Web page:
The system consists of hardware and software elements. A small microcontroller and digital to analogue converter generate analog control signals to point the 2D galvanometers and to control laser power. The device communicates with the host PC over a serial link. There are two cameras in the system; a wide camera for fly position tracking, and a second high magnification camera for targeting specific regions of the fly. This second camera is aligned with the laser beam, and its view can be pointed anywhere in the arena by the galvanometers.
The software is conceptually three parts; image processing code, tracking and targeting code, and experimental logic. All software elements communicate using robot operating system (ROS) interprocess communication layer. The great majority of code is written in python.
Robot Operating System (ROS)
ROS is a framework traditionally used for building complex robotic systems. In particular it has a relatively good performance and simple, strongly typed, inter-process-communication framework and serialization format.
Through its (pure) python interface one can build a complex system of multiple processes who communicate (primarily) by publishing and subscribing to message "topics". An example of the ROS processes running during a FlyMAD experiment can be seen below.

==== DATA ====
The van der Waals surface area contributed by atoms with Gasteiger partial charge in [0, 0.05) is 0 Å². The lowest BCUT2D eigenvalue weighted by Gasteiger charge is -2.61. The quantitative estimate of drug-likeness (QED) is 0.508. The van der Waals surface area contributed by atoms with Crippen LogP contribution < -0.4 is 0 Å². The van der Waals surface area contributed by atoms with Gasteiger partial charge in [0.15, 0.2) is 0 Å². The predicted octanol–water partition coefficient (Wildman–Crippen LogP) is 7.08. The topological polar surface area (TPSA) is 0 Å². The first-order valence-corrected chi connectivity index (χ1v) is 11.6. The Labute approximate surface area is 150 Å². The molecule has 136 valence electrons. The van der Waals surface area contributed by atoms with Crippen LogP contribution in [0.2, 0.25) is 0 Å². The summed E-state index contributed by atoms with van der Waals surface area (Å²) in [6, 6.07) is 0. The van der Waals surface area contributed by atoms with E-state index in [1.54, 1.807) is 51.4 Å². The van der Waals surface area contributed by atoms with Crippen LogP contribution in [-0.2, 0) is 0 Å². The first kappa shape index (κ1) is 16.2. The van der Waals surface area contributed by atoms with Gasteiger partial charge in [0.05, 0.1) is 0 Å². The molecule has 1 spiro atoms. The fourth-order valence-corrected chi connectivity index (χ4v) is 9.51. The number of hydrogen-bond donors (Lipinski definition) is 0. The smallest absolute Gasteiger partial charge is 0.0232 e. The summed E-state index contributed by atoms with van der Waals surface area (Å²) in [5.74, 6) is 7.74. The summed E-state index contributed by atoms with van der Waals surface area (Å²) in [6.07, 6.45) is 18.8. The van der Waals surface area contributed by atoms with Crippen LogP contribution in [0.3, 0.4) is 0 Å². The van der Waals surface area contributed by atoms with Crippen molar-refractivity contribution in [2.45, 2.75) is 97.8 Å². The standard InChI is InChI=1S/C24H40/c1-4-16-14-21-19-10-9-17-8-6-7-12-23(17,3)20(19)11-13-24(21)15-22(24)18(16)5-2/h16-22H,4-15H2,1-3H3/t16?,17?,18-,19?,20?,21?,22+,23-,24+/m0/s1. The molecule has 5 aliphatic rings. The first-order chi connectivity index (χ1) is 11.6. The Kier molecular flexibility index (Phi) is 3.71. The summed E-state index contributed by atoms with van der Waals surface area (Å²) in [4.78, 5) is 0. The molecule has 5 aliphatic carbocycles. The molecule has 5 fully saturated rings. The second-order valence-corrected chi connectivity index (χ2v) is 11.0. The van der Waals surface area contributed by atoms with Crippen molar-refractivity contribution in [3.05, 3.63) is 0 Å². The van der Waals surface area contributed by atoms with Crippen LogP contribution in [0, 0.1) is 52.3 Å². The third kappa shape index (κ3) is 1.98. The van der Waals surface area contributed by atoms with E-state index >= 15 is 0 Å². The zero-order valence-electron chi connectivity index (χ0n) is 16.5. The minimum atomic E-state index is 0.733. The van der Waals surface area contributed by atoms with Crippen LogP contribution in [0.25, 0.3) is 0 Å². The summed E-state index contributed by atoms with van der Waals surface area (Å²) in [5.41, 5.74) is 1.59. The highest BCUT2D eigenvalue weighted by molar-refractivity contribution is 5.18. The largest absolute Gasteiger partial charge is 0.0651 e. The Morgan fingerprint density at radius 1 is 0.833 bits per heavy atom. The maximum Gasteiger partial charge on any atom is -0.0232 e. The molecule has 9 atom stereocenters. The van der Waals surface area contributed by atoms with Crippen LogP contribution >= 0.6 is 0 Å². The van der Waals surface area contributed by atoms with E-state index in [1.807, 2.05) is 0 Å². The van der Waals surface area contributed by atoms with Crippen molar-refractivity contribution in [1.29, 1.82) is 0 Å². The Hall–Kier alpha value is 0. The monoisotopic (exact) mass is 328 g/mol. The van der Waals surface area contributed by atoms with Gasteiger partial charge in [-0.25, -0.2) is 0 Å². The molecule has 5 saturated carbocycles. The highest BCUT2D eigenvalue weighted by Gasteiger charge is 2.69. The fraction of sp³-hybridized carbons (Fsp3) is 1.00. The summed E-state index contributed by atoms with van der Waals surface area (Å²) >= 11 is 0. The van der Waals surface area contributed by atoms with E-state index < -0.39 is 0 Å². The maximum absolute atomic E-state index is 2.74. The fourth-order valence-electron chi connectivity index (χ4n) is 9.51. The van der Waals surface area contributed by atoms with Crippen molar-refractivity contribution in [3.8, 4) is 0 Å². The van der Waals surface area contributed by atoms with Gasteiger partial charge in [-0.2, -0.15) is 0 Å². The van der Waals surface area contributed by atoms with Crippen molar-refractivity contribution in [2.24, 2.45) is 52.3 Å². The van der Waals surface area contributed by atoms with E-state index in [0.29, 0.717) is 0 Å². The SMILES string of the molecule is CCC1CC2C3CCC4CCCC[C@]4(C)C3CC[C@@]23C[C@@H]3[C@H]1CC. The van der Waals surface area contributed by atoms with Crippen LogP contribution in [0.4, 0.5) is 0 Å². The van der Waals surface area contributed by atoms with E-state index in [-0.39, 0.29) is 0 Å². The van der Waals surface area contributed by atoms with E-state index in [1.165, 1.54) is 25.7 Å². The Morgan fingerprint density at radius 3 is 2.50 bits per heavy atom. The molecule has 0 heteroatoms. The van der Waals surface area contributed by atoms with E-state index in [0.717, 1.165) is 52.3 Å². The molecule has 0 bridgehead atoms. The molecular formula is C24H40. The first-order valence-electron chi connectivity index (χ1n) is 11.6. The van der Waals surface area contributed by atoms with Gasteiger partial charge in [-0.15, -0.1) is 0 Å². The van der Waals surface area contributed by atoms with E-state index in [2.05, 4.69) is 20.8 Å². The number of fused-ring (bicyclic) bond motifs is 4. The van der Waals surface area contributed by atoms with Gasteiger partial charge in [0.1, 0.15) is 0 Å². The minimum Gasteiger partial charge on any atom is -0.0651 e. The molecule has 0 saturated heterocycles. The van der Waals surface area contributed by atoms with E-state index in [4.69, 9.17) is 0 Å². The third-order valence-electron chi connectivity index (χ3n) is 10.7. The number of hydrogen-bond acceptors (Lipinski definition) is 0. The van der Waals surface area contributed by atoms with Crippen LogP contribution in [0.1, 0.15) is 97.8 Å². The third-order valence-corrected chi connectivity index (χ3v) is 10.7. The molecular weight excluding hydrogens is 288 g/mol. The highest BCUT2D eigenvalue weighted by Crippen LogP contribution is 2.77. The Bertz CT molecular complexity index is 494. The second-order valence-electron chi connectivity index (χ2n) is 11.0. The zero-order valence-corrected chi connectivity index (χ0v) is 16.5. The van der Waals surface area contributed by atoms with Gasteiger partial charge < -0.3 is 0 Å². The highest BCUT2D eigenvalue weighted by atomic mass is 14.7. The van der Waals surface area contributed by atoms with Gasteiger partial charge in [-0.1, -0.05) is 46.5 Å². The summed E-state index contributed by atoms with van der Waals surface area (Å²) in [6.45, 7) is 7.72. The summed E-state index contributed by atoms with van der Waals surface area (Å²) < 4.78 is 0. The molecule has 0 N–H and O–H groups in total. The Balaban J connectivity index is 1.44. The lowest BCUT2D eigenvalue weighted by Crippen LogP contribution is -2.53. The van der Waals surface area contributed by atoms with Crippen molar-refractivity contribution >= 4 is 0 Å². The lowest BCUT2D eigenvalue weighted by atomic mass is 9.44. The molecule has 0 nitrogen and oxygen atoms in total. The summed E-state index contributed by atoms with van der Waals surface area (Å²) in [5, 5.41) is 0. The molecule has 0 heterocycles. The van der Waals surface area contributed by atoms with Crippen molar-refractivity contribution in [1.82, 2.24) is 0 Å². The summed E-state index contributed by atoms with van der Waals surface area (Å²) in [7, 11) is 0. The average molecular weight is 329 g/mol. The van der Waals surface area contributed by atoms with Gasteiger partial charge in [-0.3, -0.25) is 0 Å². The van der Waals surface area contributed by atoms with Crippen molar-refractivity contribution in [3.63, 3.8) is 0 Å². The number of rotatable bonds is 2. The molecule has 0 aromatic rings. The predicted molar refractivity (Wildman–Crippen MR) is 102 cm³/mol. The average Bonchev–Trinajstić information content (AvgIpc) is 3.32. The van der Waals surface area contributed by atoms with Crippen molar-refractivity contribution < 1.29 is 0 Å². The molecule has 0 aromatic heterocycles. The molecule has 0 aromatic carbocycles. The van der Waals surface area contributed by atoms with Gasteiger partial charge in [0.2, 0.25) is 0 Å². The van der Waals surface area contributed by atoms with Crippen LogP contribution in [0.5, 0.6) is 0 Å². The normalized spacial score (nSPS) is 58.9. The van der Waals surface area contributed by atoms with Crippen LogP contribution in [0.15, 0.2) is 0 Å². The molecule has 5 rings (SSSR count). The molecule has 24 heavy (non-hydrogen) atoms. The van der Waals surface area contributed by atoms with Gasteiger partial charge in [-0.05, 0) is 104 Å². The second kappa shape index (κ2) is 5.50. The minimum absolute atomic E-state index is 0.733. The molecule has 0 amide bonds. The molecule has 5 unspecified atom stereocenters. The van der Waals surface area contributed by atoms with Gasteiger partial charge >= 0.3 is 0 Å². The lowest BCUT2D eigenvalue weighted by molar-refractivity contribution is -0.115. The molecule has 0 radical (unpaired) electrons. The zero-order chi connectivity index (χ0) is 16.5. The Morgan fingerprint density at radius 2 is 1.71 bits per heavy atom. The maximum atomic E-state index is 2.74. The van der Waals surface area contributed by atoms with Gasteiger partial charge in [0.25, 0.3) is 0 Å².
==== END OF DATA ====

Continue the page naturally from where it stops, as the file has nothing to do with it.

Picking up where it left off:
The lines connecting the nodes represent the flow of information across the network, and all messages can be simultaneously recorded (see /recorder) for analysis later. Furthermore, the isolation of the individual processes improves robustness and defers some of the responsibility for realtime performance from myself / Python, to the Kernel and to my overall architecture.
For more details on ROS and on why I believe it is a good tool for creating reliable reproducible science, see my previous post, my Scipy2013 video and presentation
There are two image processing tasks in the system. Both are implemented as FView plugins and communicate with the rest of the system using ROS.